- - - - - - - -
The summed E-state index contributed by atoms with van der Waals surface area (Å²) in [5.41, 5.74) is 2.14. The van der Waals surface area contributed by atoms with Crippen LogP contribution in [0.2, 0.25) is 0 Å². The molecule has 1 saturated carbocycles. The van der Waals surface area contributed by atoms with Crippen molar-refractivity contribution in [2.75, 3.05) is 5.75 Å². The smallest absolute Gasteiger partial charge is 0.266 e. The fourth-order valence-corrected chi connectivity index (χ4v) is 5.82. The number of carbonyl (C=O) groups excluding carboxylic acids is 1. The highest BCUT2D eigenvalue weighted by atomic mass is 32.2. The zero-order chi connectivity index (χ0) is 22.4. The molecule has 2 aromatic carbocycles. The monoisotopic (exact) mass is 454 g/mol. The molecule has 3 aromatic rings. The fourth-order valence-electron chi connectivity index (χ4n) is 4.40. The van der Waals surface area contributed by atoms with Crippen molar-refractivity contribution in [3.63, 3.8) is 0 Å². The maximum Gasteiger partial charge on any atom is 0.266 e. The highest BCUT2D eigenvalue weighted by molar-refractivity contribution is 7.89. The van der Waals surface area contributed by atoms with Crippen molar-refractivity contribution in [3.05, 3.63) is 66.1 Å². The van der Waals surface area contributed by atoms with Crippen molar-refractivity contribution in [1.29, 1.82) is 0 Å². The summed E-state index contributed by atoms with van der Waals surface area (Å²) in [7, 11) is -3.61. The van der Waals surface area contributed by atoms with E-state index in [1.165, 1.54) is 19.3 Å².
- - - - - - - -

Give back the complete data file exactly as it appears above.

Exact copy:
The summed E-state index contributed by atoms with van der Waals surface area (Å²) in [5.41, 5.74) is 2.14. The van der Waals surface area contributed by atoms with Crippen LogP contribution in [0.2, 0.25) is 0 Å². The molecule has 1 saturated carbocycles. The van der Waals surface area contributed by atoms with Crippen molar-refractivity contribution in [2.75, 3.05) is 5.75 Å². The smallest absolute Gasteiger partial charge is 0.266 e. The fourth-order valence-corrected chi connectivity index (χ4v) is 5.82. The number of carbonyl (C=O) groups excluding carboxylic acids is 1. The highest BCUT2D eigenvalue weighted by atomic mass is 32.2. The zero-order chi connectivity index (χ0) is 22.4. The molecule has 2 aromatic carbocycles. The monoisotopic (exact) mass is 454 g/mol. The molecule has 3 aromatic rings. The fourth-order valence-electron chi connectivity index (χ4n) is 4.40. The van der Waals surface area contributed by atoms with Crippen molar-refractivity contribution in [3.63, 3.8) is 0 Å². The maximum Gasteiger partial charge on any atom is 0.266 e. The highest BCUT2D eigenvalue weighted by molar-refractivity contribution is 7.89. The van der Waals surface area contributed by atoms with Crippen molar-refractivity contribution in [3.05, 3.63) is 66.1 Å². The van der Waals surface area contributed by atoms with Crippen molar-refractivity contribution in [1.29, 1.82) is 0 Å². The summed E-state index contributed by atoms with van der Waals surface area (Å²) in [7, 11) is -3.61. The van der Waals surface area contributed by atoms with E-state index in [1.165, 1.54) is 19.3 Å².